But I am a rabid atheist, and yet I experience a general feeling of well-being and comfort when I complete a paper or argument and see "That is a job well done!". How do you explain that, when it is not in response to a prior belief in god and a prayer for confirmation of the beliefs?
This alleged spiritual confirmation may be experienced in some small deviation from this, and may also be accompanied by a seemingly audible voice, or perhaps simply a voice in one's head one knows is not physically audible. Such an experience is purely perceptive, i.e., there is no tangible evidence that may be examined by a dispassionate observer.
This is a well-known phenomenon as well, known as an auditory hallucination. The most common causes are schizophrenia and drugs, but in fact any ordinary person can have low-level hallucinations a few times in their life. When you have full-blown whole-sentence awake hallucinations, that's when you should consult a physician. At any rate, as a responsible investigator, you have to establish that what you had wasn't an auditory hallucination.

I have a long-standing offer, which nobody has ever even tried to take up. I will quite my job and renounce my atheistic position, and spend the rest of my life extolling the virtues of whatever deity you want, if you can induce in me a replicable supernatural experience. Tell god to give me a call. If I hang up, tell him to give me another call. He knows my phone number, if he's god. If he needs help, I'm at 67.6709 N, and he can get the address and phon number from that.

Anugrhito' smi (if you're gonna sign off in Sanskrit, I'm gonna up the ante).

Share this post


Link to post
Share on other sites
I have a long-standing offer, which nobody has ever even tried to take up. I will quite my job and renounce my atheistic position, and spend the rest of my life extolling the virtues of whatever deity you want, if you can induce in me a replicable supernatural experience.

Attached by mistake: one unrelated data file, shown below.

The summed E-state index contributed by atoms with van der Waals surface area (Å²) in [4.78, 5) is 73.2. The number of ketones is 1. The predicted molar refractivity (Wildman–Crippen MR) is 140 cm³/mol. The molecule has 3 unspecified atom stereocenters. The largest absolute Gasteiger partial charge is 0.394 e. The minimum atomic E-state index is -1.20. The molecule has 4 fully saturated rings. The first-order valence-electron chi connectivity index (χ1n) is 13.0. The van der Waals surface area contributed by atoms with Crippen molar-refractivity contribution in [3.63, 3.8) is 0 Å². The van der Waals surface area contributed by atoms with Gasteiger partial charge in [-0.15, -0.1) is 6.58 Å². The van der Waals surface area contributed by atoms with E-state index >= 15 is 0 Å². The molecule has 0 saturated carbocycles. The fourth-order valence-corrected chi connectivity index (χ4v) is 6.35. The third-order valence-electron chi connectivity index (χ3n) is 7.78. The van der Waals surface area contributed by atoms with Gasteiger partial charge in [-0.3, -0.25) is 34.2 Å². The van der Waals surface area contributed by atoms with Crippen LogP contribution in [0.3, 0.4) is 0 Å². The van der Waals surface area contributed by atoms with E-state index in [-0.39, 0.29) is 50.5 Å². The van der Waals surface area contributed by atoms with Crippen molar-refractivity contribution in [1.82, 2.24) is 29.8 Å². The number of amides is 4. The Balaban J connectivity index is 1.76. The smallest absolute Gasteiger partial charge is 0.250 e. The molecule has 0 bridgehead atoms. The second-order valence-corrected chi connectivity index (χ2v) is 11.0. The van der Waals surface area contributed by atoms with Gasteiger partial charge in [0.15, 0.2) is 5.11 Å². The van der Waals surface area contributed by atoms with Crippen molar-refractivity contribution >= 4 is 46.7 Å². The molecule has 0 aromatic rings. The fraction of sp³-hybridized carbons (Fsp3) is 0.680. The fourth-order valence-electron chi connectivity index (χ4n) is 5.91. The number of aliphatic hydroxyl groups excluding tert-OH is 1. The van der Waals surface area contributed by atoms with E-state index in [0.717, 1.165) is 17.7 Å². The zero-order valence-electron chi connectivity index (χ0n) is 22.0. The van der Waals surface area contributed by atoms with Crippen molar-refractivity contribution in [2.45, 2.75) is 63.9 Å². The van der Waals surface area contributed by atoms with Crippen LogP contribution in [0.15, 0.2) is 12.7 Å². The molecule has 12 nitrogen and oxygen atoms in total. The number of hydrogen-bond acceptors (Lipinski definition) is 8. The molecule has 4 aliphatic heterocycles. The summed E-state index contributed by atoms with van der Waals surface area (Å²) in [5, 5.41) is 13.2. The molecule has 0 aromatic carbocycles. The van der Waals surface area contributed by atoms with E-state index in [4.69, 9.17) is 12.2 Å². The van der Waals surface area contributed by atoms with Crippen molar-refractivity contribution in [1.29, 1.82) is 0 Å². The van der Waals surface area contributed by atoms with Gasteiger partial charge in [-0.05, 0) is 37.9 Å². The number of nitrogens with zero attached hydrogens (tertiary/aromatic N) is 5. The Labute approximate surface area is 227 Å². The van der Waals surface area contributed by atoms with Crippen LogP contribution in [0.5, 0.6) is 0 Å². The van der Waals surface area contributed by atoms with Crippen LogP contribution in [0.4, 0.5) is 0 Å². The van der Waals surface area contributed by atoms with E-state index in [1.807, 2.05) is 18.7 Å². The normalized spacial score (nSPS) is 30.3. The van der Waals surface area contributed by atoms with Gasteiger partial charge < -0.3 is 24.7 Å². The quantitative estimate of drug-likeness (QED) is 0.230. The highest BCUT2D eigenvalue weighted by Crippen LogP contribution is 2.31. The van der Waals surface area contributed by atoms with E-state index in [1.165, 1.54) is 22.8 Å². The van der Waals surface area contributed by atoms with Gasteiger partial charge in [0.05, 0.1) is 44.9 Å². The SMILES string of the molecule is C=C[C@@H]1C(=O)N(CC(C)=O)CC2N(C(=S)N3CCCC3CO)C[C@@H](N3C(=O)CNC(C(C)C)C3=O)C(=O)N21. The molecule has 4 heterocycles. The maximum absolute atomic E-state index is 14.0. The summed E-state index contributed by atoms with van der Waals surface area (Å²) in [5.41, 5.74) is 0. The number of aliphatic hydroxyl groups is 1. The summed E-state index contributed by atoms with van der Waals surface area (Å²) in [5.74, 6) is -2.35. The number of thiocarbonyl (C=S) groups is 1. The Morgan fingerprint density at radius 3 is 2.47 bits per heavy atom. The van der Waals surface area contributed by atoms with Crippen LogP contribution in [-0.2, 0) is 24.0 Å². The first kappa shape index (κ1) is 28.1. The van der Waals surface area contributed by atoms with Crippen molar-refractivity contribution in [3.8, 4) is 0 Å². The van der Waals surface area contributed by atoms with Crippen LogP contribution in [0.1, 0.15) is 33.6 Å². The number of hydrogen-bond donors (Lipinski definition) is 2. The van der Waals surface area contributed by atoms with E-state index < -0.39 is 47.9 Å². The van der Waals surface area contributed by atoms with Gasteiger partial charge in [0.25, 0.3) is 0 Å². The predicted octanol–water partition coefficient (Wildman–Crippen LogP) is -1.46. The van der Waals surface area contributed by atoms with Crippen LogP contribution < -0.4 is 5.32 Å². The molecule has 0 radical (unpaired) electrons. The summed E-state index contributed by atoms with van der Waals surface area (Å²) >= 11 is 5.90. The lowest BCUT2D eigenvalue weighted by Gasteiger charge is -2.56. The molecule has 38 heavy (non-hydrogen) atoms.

Quit your job? I hope you're independantly wealthy or have some benefactor willing to support you. Or perhaps whatever deity you renounce your job for will provide for your lodging and sustenance? My hope is that if any deity responds, it is Bacchus. Now there's a guy who really knows how to party! ;-)

Anugrhito' smi (if you're gonna sign off in Sanskrit, I'm gonna up the ante).
I had to look this one up, and I did not find a word-for-word translation, but it would seem you are saying something to the effect of "the pleasure is mine". Is that correct? If that is the meaning or your intended meaning, let me simply reiterate that the feeling is mutual.

Namaste

Share this post


Link to post
Share on other sites
This spiritual confrimation is said to take the form of a burning (warming) of the bosom (the chest or torso area) or sensation of swelling, or some other similar sensation.
I have a burning sensation in my gullet. How would I know that this is God and not reflux?

BTW, as someone who comes from India, I really wish all the Namaste types would simply migrate there.

Pranam

Edited by softwareNerd

Share this post


Link to post
Share on other sites
Or perhaps whatever deity you renounce your job for will provide for your lodging and sustenance?
I take it then that you don't really believe this god stuff, and thus don't actually believe that god can give me a call.

Share this post


Link to post
Share on other sites
I take it then that you don't really believe this god stuff, and thus don't actually believe that god can give me a call.